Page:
LOL! Give them a really fun game that motivates them to stay curious and discover the clues….
FC: Brain Chase, a six-week treasure hunt that layers an animated story peppered with clues on top of the best instructional content on the web. As students log progress in reading, writing, and math, Brain Chase reveals new chapters in an adventure story and opportunities to guess the location of a real-world treasure worth $10,000, buried under a rose bush somewhere on Earth.
“What can we do during the summer to keep the kids sharp? And what kind of a program would be irresistible to kids? That’s when the floodgates opened and the idea came together,” says Allan, who has a background in entertainment and has taken the lead on the creative aspects of Brian Chase.
To make a dent in this stubborn problem, Brain Chase will have to convince parents that its instructional framework is worth $199, and then convince students in grades 2 through 8 that its animated story can rival the drama of Disney Channel favorites. Allan is hopeful that Brain Chase main character Mae Merriweather, a modern Indiana Jones meets Nancy Drew on a quest for the “Globe of Magellan,” will capture and hold imaginations.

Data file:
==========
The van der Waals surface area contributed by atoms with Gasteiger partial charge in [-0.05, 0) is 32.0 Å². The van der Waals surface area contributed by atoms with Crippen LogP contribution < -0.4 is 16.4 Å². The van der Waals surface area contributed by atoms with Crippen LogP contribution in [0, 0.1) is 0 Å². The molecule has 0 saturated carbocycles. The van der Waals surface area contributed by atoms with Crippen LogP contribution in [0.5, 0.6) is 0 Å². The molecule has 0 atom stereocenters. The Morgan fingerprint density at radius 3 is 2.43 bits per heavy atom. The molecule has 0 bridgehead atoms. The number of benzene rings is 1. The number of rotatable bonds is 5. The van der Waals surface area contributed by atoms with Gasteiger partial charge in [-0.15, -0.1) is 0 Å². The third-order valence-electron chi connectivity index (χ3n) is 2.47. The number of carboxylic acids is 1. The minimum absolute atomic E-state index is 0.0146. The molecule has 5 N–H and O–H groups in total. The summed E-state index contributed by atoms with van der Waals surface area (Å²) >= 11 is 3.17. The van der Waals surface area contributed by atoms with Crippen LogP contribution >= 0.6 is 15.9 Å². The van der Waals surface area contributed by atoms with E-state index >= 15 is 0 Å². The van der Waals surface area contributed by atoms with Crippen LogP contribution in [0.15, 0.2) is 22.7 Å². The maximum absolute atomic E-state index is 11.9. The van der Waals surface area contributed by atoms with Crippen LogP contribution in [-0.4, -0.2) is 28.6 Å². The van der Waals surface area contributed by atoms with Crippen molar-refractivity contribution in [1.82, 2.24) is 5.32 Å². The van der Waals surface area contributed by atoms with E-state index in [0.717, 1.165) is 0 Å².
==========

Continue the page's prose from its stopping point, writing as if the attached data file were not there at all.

“There has to be a compelling story behind it, and an objective that can get kids engaged,” he says. “The idea of a real treasure is mysterious and captivating.”
Heather notes that the visual dashboard that tracks students’ progress–Brain Chase requires an hour of learning time five days per week in order to “unlock” new chapters–is also designed to play a role in retention. “As software starts asking, ‘how can we help students exercise agency,’ this will just explode the quality and the satisfaction that students feel as they engage with it,” she says.